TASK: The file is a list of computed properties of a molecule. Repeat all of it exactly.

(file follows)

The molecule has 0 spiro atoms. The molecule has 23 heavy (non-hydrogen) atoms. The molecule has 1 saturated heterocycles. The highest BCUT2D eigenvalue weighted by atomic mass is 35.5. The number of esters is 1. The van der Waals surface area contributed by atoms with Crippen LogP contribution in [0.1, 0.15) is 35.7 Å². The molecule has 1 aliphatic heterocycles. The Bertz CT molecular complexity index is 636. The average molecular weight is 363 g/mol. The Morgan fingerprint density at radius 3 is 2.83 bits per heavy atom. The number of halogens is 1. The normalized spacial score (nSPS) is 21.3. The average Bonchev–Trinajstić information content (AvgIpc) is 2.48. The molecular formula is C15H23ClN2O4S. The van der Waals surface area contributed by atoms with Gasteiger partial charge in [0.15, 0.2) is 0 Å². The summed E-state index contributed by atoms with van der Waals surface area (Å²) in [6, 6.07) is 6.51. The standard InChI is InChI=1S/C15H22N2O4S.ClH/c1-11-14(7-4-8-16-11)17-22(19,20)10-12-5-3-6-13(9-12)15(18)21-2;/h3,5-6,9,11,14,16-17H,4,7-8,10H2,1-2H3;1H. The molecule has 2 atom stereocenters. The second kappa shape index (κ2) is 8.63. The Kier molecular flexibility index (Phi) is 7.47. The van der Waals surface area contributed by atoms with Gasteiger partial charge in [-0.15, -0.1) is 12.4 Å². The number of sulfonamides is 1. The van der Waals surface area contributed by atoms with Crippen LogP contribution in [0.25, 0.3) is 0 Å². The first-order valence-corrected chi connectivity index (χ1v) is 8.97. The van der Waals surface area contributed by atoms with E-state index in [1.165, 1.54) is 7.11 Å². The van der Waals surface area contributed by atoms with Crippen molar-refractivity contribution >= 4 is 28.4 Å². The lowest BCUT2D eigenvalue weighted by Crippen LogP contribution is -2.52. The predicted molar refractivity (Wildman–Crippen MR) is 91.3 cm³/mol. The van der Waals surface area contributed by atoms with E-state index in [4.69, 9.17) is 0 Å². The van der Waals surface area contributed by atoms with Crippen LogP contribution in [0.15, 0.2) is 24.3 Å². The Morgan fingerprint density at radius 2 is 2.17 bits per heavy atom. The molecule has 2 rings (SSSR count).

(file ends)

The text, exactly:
The molecule has 0 spiro atoms. The molecule has 23 heavy (non-hydrogen) atoms. The molecule has 1 saturated heterocycles. The highest BCUT2D eigenvalue weighted by atomic mass is 35.5. The number of esters is 1. The van der Waals surface area contributed by atoms with Crippen LogP contribution in [0.1, 0.15) is 35.7 Å². The molecule has 1 aliphatic heterocycles. The Bertz CT molecular complexity index is 636. The average molecular weight is 363 g/mol. The Morgan fingerprint density at radius 3 is 2.83 bits per heavy atom. The number of halogens is 1. The normalized spacial score (nSPS) is 21.3. The average Bonchev–Trinajstić information content (AvgIpc) is 2.48. The molecular formula is C15H23ClN2O4S. The van der Waals surface area contributed by atoms with Gasteiger partial charge in [0.15, 0.2) is 0 Å². The summed E-state index contributed by atoms with van der Waals surface area (Å²) in [6, 6.07) is 6.51. The standard InChI is InChI=1S/C15H22N2O4S.ClH/c1-11-14(7-4-8-16-11)17-22(19,20)10-12-5-3-6-13(9-12)15(18)21-2;/h3,5-6,9,11,14,16-17H,4,7-8,10H2,1-2H3;1H. The molecule has 2 atom stereocenters. The second kappa shape index (κ2) is 8.63. The Kier molecular flexibility index (Phi) is 7.47. The van der Waals surface area contributed by atoms with Gasteiger partial charge in [-0.15, -0.1) is 12.4 Å². The number of sulfonamides is 1. The van der Waals surface area contributed by atoms with Crippen LogP contribution in [0.25, 0.3) is 0 Å². The first-order valence-corrected chi connectivity index (χ1v) is 8.97. The van der Waals surface area contributed by atoms with E-state index in [1.165, 1.54) is 7.11 Å². The van der Waals surface area contributed by atoms with Crippen molar-refractivity contribution >= 4 is 28.4 Å². The lowest BCUT2D eigenvalue weighted by Crippen LogP contribution is -2.52. The predicted molar refractivity (Wildman–Crippen MR) is 91.3 cm³/mol. The van der Waals surface area contributed by atoms with E-state index in [4.69, 9.17) is 0 Å². The van der Waals surface area contributed by atoms with Crippen LogP contribution in [0.15, 0.2) is 24.3 Å². The Morgan fingerprint density at radius 2 is 2.17 bits per heavy atom. The molecule has 2 rings (SSSR count).